YOUR GLOBAL RUNDOWN
- India and Pakistan resume Indus River negotiations for the first time in two years.
- A new study reveals warming subsurface water in Lake Michigan.
- An independent panel in Canada’s Yukon province reviews outdated mining laws that don’t benefit locals and First Nations communities.
- A campaign to stop hydropower development on an Albanian river receives international attention.
An Illinois utility watchdog supports a bill that would give residents a say in water privatization.
“I believe people who are on a public water system, both as taxpayers and water bill payers, deserve an individual voting say before structural change in their local government takes place.” – Illinois state Sen. John Connor. The Chicago Tribune reports that the Citizens Utility Board, an Illinois utility watchdog, favors a bill that would require a local vote before water companies could purchase a municipal system. Although the majority of water systems in Illinois are publicly owned, concerns about water privatization have emerged. Two water companies, Aqua Illinois and Illinois American, have purchased more than 30 water and wastewater systems in the state since 2013, together charging customers hundreds of millions to cover acquisitions.
IN RECENT WATER NEWS
In Case You Missed It:
Michigan’s Rural Water Systems Confront Generations of Inadequate Investment – A critical juncture is reached for providing water to state’s rural communities.
Five Bright Spots in the Mekong – Southeast Asia’s main waterway faces substantial challenges. But five developments could change the river’s course.
New Study Reveals Warming Subsurface Waters in Lake Michigan
A new study from the National Oceanic and Atmospheric Administration’s Great Lakes Environmental Research Laboratory found that Lake Michigan is warming deep below the surface. The study, published in the journal Nature Communications, used 30 years of data to analyze temperature trends. The study authors wrote that their findings could affect the ecosystems of surface freshwater globally.
TODAY’S TOP WATER STORIES, TOLD IN NUMBERS
As 40 percent of the American West continues to grapple with “exceptional drought,” eight states are now exploring cloud seeding as a way to avoid a worst-case scenario, the Guardian reports. Cloud seeding is the process of adding small particles of silver iodide, which are structured similarly to ice, to clouds to increase the chance of precipitation. Experts are quick to emphasize that cloud seeding is difficult to successfully implement—and doesn’t solve systemic causes of drought. However, the process can provide a short-term solution to states suffering from widespread dry conditions.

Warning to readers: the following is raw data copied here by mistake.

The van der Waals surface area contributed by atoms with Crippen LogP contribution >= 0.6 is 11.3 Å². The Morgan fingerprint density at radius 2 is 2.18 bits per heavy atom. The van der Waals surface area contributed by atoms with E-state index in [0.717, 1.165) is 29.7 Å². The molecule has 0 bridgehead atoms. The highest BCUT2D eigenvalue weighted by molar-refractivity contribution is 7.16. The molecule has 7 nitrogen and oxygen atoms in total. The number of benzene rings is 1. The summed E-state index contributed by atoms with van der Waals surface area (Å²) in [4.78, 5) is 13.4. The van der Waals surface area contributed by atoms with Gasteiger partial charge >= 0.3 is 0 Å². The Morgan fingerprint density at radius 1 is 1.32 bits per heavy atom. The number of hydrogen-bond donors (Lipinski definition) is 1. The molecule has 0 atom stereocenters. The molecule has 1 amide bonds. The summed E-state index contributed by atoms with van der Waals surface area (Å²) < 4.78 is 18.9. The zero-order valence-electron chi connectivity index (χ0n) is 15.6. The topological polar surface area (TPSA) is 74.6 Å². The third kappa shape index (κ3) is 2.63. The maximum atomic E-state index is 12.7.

A campaign to stop hydropower dam development on the 300-kilometer (186-mile) Vjosa River in Albania has received international attention, EuroNews reports. Celebrities like Leonardo DiCaprio and the outdoor brand Patagonia have joined local and regional conservation groups to bring awareness to a proposal to turn the land the river runs through into a national park to avoid exploitation of the river. Political leaders in Albania have supported the park proposal, but activists fear empty promises.
ON THE RADAR
India and Pakistan met for the first time in over two years on Tuesday in an attempt to resolve issues under the Indus Waters Treaty, the Indian Express reports. On the first day of the meetings, which continued on Wednesday, delegates discussed Pakistan’s objections to Indian hydropower projects on the Chenab River. The last meeting of the Permanent Indus Commission was held in 2018. Since then, a series of military attacks between the two countries put negotiations in gridlock.
Jane is a Communications Associate for Circle of Blue. She writes The Stream and has covered domestic and international water issues for Circle of Blue. She is a recent graduate of Grand Valley State University, where she studied Multimedia Journalism and Women, Gender and Sexuality Studies. During her time at Grand Valley, she was the host of the Community Service Learning Center podcast Be the Change. Currently based in Grand Rapids, Michigan, Jane enjoys listening to music, reading and spending time outdoors.